Thursday, December 1, 7:00 PM
In Honor of Mary
Potluck supper following mass. Please bring a hotdish/casserole, salad, or dessert. Beverages provided.
Jerry Meyer – Mowing and trimming the grass
Everyone – for the time and material donated to fix the east sidewalk section (water shut-off was above the sidewalk) and replace the big step in the parish hall. Looks great!
Also for fixing the groove in the floor in the hall furnace room.
Mass is the place where we meet God. At Mass we not only gather together as a group of local people, we also have the awesome presence of God and all the angels and saints. We join together with the host of heavenly angels and the communion of saints to give praise and glory to God.
Our God is worthy of glory since he is the Creator and all of us are his creatures. There is an infinite distance between God and us. Yet God freely bridges that distance to share his divine life with us.
Through the celebration of Mass, Jesus Christ, the Son of God, makes heavenly grace available to us so that we may humanly experience his divine gift. God sanctifies us through Sacred Scriptures, prayers, songs, symbols, bodily movements and above all, the Eucharist: Body, Blood, Soul and Divinity of Jesus Christ. All these gifts facilitate our meeting with God.
God has graciously reached us in real ways corresponding to our human condition. The next time we are at church, make sure we meet God, or more accurately, God meets us.
St. John Vianney said, “All the good works together are not equal to the sacrifice of the Mass, because they are the works of men whereas the holy Mass is the work of God.” At Mass we do not rely on our own power as if we are showing God our good work. In fact we are open to the power of God active in the Sacrament.
As we make an offering of ourselves to God, we let our sacrifice be united to the perfect sacrifice of Christ. Our sacrifice then acquires a new dimension of value and meaning. Through the offering of our self sacrifice, Christ transforms us in His Love.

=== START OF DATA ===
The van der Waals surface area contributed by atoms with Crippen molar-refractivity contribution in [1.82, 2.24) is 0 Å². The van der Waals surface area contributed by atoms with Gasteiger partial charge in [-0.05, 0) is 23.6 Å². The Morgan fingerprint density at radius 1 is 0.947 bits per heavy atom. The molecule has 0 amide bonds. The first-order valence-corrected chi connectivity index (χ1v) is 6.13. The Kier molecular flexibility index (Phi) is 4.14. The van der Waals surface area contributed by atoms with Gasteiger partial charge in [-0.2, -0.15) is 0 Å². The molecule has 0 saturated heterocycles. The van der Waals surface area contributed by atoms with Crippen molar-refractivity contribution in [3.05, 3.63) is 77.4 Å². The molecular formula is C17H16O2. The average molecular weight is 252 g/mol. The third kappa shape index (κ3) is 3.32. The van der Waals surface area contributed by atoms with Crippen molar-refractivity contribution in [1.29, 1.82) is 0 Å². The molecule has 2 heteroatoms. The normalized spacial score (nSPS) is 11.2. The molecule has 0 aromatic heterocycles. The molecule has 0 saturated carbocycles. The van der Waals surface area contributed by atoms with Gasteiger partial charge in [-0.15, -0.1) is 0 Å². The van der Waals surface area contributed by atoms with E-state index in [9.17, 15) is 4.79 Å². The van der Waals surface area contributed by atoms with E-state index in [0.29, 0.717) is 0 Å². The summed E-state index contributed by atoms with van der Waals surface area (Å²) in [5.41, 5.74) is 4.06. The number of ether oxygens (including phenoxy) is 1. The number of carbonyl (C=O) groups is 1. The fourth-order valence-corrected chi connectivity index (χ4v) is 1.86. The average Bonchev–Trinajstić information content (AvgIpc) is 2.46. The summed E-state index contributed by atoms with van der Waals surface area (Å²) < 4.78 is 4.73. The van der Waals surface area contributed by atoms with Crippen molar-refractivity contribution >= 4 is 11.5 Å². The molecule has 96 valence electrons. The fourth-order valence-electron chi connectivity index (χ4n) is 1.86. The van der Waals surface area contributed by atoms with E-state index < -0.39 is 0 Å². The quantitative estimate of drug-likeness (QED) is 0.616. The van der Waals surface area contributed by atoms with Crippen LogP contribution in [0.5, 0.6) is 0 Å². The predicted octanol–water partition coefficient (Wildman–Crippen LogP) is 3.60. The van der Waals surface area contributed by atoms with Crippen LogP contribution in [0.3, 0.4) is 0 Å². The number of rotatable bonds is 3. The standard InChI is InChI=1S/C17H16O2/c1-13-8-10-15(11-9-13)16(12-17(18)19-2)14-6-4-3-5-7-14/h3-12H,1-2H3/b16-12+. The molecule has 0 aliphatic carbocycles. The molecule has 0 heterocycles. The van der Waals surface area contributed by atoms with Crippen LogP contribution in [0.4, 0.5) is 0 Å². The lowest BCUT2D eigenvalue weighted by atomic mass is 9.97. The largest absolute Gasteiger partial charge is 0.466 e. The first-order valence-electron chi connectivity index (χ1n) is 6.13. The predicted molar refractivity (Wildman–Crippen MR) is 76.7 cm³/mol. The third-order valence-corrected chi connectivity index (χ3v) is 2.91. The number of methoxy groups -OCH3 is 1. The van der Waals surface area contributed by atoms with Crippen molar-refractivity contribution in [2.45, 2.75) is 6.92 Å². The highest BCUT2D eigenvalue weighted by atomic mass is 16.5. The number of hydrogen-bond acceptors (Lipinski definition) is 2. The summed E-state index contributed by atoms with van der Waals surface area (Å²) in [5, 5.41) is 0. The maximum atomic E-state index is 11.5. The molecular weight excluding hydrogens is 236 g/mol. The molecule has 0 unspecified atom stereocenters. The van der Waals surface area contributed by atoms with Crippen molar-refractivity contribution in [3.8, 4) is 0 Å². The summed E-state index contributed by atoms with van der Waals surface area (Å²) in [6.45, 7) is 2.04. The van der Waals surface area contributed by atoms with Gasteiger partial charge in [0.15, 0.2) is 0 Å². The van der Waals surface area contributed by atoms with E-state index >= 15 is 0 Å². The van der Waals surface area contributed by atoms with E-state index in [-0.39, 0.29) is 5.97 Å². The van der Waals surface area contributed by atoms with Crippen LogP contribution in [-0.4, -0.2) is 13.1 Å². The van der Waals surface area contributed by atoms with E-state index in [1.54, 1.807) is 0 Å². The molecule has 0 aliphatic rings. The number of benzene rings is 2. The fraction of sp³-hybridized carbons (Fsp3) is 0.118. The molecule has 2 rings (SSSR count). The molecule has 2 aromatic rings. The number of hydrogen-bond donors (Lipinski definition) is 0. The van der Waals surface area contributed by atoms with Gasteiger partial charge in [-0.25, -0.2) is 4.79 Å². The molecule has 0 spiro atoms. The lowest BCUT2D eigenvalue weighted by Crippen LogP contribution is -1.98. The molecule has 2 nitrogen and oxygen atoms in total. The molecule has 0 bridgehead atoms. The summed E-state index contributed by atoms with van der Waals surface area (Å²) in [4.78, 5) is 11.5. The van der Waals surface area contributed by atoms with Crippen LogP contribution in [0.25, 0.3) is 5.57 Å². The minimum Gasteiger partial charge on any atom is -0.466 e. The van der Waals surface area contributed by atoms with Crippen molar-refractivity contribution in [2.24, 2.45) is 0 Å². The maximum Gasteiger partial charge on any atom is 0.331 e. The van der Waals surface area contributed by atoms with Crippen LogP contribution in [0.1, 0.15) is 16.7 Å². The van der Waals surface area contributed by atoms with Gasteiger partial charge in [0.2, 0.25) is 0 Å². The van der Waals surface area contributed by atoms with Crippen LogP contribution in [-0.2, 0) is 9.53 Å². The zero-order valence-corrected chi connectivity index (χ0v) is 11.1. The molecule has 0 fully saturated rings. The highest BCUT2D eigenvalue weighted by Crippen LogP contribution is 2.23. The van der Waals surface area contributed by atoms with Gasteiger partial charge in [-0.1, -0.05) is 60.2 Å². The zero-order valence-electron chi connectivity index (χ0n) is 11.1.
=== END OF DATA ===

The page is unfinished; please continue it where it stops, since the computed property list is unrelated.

Mass is not a celebration of our own work or even of the work of a local church. Mass is a celebration of the power of God transforming us and the whole church. As we say “yes” to God, we are open to the transforming power of God right in our hearts.
The Eucharist reveals something that people do not always see: The death of Jesus. That is why we proclaim, “When we eat this bread, we proclaim your death, Lord Jesus.” At Mass the altar is the hill of Calvary, which is the place of sacrifice where Jesus died.
Just as Jesus died on the cross as the Lamb that was slaughtered and offered to God, Christians follow the example of Jesus and offer ourselves to God through the symbols of bread, wine and water. Few people are aware of the fact that when we enter the church we approach the place of our own sacrifice.
Christian life therefore is a life of sacrifice. The more we become a person for others, the more we imitate the self giving example of Jesus. The Eucharist shows the way to become a disciple of Jesus through self giving work and volunteering opportunities. Our daily sacrifices are united with the sacrificial death of the Lord Jesus. That is the true way of being a Christian.
All are cordially invited to join Bishop John Quinn and the Diocese as we celebrate the outpouring of the Holy Spirit.
Sunday, May 15th, 2:00 PM
St. John the Evangelist in Rochester, MN
MAN OF GOD – Come and see what you can do to grow in faith and love! Come and see how you can become the Man God created you to be!
Peter Herbeck, VP and Director of Missions for Renew Ministries
Curtis Martin, Founder and CEO of FOCUS (Fellowship of Catholic University Students)
Fr. Jonathon Fasnacht, Priest of Winona & co-chaplain of WSU Newman Center.
The event will be held Saturday, April 2, 2016 at Lourdes High School in Rochester, MN. Registration/check in is at 9:00 am with the day ending at 5:00 pm.
Registration is $25 (includes lunch) mass with Bishop John M. Quinn-Vigil Mass for Divine Mercy Sunday.
Register at www.dowmen.org